Hiding in Plain Sight II

By Joseph Hesch

I have reached a point at the final crest
of this autobiographic thrill ride,
before the long slow descent to its end,
where I can look back and see
how much of it I’ve missed
by being the close-eyed loner in this seat,
the dust-shrouded outsider,
the look-no-hands clown,
the genderless confidant. 
I realize my pioneering work in camouflaged,
hide-in-plain-sight isolationism
is today’s normal.
And all the other seats appear empty.

These new virtual hermits  
live in their in their cars and cubicles,
behind desks and counters,
and under the covers in thrall of TVs,
computers and smartphones. 
They hide behind avatars, masks and
sullen defenses so the real them
is kept undiscovered –-
a secret for their eyes only. 
If they even open them.

Now on my downhill glide, I’ve started to knock
some of those defenses down – my own and others.
Even if I never make that ultimate connection,
warm form to warm form,
I think the ride will be pretty splendid
in its own right, the bandwidth wind in my hair.
Of course, my greatest fear in this quest
is that I really am alone in this world
of click-to-connect friendships. 
Or worse, I’m just naïve enough
to think I’m not.


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12 thoughts on “Hiding in Plain Sight II

  1. You are not naive, Joe…some of the relationships I've made online are meaningful & life changing. Certainly more than I ever thought possible. Wonderful, thoughtful writing that I'm proud to have inspired. xo

  2. I really like this section:"Even if I never make that ultimate connection, warm form to warm form, I think the ride will be pretty splendidin its own right, the bandwidth wind in my hair."And "different" does not have to equal "alone." Making poetic connections online definitely fills a need. But yes, warm bodies and real-life conversation and commiseration are also needed. :)iamthat-shawna.blogspot.com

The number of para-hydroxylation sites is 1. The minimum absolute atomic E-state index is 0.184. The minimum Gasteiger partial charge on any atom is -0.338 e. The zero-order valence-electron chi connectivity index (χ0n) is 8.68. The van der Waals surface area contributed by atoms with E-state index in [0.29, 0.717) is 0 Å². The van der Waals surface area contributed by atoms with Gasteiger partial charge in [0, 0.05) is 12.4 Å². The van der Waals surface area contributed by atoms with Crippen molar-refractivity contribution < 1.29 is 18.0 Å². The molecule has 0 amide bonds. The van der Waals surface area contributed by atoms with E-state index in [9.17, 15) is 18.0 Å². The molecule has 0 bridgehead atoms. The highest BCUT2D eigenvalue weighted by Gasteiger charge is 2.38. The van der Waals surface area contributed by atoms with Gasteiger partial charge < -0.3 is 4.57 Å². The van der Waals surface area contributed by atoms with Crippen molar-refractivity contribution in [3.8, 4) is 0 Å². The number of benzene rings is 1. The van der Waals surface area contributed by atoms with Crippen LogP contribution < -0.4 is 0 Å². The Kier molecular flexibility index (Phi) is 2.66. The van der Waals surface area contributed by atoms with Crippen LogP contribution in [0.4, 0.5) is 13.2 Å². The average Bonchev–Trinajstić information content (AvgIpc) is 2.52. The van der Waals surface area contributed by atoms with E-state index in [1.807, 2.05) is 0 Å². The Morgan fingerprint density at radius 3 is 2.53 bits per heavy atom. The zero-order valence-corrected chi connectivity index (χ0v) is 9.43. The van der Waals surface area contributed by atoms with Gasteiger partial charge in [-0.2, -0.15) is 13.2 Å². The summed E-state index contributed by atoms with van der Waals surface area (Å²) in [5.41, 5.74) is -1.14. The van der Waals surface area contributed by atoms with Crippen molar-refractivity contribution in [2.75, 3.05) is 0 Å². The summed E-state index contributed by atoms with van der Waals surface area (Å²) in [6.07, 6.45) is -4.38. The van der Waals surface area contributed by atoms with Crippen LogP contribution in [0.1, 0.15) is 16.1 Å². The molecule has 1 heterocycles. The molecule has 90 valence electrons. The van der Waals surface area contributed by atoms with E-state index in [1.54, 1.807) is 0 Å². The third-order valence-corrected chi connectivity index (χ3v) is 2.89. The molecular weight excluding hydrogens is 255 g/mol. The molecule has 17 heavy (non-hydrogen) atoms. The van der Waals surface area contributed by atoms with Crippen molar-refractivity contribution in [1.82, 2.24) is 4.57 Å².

3. I like hiding in plain sight..ha..ha..but I do find that my "real self" comes out anyway in my words. I do like seeing the real faces of the bloggers in icons so I appreciate the hands of friendship I have enjoyed here and everywhere. Thanks for sharing your heartfelt words. I follow your lead in writing as much as I can for your words are meaningful to me.

  4. I've tried to be transparent – does that mean you can't see through me? I said yesterday I feel I live in two separate universes – straddling them – (makes you feel like superwoman) – I know the people here are real for I am brave and I have met them; I met Claudia (and Anton G.)in London at the pub pictured on the dVersePoets header, I met Robin Dalton at the National Gallery where we saw the Book of the Dead exhibit and had lunch in the new restaurant, I met a twitter friend who'd moved from Dundee Scotland to Dallas and we went to the Dallas Arts festival and feasted on art. This is not nebulous for me but it takes acts of courage. I met a famous actress, the first to follow my blog; she was warned I could be a stalker. She came in city clothes and became invisible as I searched to find her at the food court of the V&A. We connected at once when I did, picking up the threads of the conversations we'd begun online.Nevertheless, the out of body experience leaves you more in awe of the power of mind and language. I never fail to appreciate the gift of speech – spoken or written, and am thankful for it every single day.

  5. Wonderful, Joe! This is a different world that I'm so glad I've entered. My intent was not to make friends (thought everyone would be a serial killer), but just to be able to express some feelings in an uninhibited way. However, I've met friends and been given endless encouragement…my life enriched!! Thank you for writing this! Oh, I just love 'bandwidth in my hair.' -Eva

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